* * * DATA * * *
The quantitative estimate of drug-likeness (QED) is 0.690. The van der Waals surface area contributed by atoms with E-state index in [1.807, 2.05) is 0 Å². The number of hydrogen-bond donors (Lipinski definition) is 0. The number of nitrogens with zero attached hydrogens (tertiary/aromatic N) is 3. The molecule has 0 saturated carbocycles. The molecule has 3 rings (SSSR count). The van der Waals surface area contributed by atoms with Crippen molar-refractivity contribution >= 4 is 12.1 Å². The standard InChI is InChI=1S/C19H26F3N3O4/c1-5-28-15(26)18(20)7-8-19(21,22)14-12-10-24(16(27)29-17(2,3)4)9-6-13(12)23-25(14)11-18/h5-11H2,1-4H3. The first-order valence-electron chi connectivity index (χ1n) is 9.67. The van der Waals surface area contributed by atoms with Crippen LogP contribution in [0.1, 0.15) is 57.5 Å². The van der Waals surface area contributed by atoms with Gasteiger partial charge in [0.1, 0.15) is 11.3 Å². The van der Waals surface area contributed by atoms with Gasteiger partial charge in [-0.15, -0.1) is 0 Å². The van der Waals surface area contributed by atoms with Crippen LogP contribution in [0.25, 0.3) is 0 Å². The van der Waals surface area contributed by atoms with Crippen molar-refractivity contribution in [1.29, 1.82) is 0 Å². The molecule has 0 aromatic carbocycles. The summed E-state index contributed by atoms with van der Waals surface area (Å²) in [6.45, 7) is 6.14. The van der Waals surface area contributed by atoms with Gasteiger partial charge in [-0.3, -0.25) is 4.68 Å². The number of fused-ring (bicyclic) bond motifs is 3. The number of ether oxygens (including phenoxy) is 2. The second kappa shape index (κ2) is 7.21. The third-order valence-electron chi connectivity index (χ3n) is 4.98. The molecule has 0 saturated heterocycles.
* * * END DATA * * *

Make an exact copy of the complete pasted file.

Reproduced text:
The quantitative estimate of drug-likeness (QED) is 0.690. The van der Waals surface area contributed by atoms with E-state index in [1.807, 2.05) is 0 Å². The number of hydrogen-bond donors (Lipinski definition) is 0. The number of nitrogens with zero attached hydrogens (tertiary/aromatic N) is 3. The molecule has 0 saturated carbocycles. The molecule has 3 rings (SSSR count). The van der Waals surface area contributed by atoms with Crippen molar-refractivity contribution >= 4 is 12.1 Å². The standard InChI is InChI=1S/C19H26F3N3O4/c1-5-28-15(26)18(20)7-8-19(21,22)14-12-10-24(16(27)29-17(2,3)4)9-6-13(12)23-25(14)11-18/h5-11H2,1-4H3. The first-order valence-electron chi connectivity index (χ1n) is 9.67. The van der Waals surface area contributed by atoms with Crippen LogP contribution in [0.1, 0.15) is 57.5 Å². The van der Waals surface area contributed by atoms with Gasteiger partial charge in [0.1, 0.15) is 11.3 Å². The van der Waals surface area contributed by atoms with Gasteiger partial charge in [-0.15, -0.1) is 0 Å². The van der Waals surface area contributed by atoms with Crippen LogP contribution in [0.25, 0.3) is 0 Å². The van der Waals surface area contributed by atoms with Crippen molar-refractivity contribution in [1.29, 1.82) is 0 Å². The molecule has 0 aromatic carbocycles. The summed E-state index contributed by atoms with van der Waals surface area (Å²) in [6.45, 7) is 6.14. The van der Waals surface area contributed by atoms with Gasteiger partial charge in [-0.3, -0.25) is 4.68 Å². The number of fused-ring (bicyclic) bond motifs is 3. The number of ether oxygens (including phenoxy) is 2. The second kappa shape index (κ2) is 7.21. The third-order valence-electron chi connectivity index (χ3n) is 4.98. The molecule has 0 saturated heterocycles.